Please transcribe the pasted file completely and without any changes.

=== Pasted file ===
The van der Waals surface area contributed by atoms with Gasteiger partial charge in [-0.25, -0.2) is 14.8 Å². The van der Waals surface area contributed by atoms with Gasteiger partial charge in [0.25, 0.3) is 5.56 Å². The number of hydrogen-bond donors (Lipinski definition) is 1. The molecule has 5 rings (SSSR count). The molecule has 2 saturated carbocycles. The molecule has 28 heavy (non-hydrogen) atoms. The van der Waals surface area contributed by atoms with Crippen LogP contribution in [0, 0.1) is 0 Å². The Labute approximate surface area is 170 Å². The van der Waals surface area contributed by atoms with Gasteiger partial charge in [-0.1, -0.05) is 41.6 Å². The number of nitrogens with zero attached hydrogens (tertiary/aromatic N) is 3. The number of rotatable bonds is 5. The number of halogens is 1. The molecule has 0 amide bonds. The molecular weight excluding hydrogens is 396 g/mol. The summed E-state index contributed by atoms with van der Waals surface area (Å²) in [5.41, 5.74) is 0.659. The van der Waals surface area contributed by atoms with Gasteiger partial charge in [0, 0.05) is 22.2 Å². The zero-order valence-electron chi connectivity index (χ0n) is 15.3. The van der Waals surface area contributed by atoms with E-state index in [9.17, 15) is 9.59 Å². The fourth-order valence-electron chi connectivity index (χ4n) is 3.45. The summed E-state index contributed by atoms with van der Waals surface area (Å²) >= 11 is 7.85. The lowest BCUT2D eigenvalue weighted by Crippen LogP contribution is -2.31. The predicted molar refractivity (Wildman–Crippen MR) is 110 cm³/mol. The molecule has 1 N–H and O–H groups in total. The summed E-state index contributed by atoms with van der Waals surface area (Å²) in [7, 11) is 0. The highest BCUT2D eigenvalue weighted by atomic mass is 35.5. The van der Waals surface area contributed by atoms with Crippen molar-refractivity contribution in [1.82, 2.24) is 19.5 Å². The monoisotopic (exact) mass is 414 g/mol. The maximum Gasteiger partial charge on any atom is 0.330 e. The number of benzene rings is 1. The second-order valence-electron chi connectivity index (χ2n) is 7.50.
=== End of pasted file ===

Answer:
The van der Waals surface area contributed by atoms with Gasteiger partial charge in [-0.25, -0.2) is 14.8 Å². The van der Waals surface area contributed by atoms with Gasteiger partial charge in [0.25, 0.3) is 5.56 Å². The number of hydrogen-bond donors (Lipinski definition) is 1. The molecule has 5 rings (SSSR count). The molecule has 2 saturated carbocycles. The molecule has 28 heavy (non-hydrogen) atoms. The van der Waals surface area contributed by atoms with Crippen LogP contribution in [0, 0.1) is 0 Å². The Labute approximate surface area is 170 Å². The van der Waals surface area contributed by atoms with Gasteiger partial charge in [-0.1, -0.05) is 41.6 Å². The number of nitrogens with zero attached hydrogens (tertiary/aromatic N) is 3. The number of rotatable bonds is 5. The number of halogens is 1. The molecule has 0 amide bonds. The molecular weight excluding hydrogens is 396 g/mol. The summed E-state index contributed by atoms with van der Waals surface area (Å²) in [5.41, 5.74) is 0.659. The van der Waals surface area contributed by atoms with Gasteiger partial charge in [0, 0.05) is 22.2 Å². The zero-order valence-electron chi connectivity index (χ0n) is 15.3. The van der Waals surface area contributed by atoms with E-state index in [9.17, 15) is 9.59 Å². The fourth-order valence-electron chi connectivity index (χ4n) is 3.45. The summed E-state index contributed by atoms with van der Waals surface area (Å²) >= 11 is 7.85. The lowest BCUT2D eigenvalue weighted by Crippen LogP contribution is -2.31. The predicted molar refractivity (Wildman–Crippen MR) is 110 cm³/mol. The molecule has 1 N–H and O–H groups in total. The summed E-state index contributed by atoms with van der Waals surface area (Å²) in [7, 11) is 0. The highest BCUT2D eigenvalue weighted by atomic mass is 35.5. The van der Waals surface area contributed by atoms with Crippen molar-refractivity contribution in [1.82, 2.24) is 19.5 Å². The monoisotopic (exact) mass is 414 g/mol. The maximum Gasteiger partial charge on any atom is 0.330 e. The number of benzene rings is 1. The second-order valence-electron chi connectivity index (χ2n) is 7.50.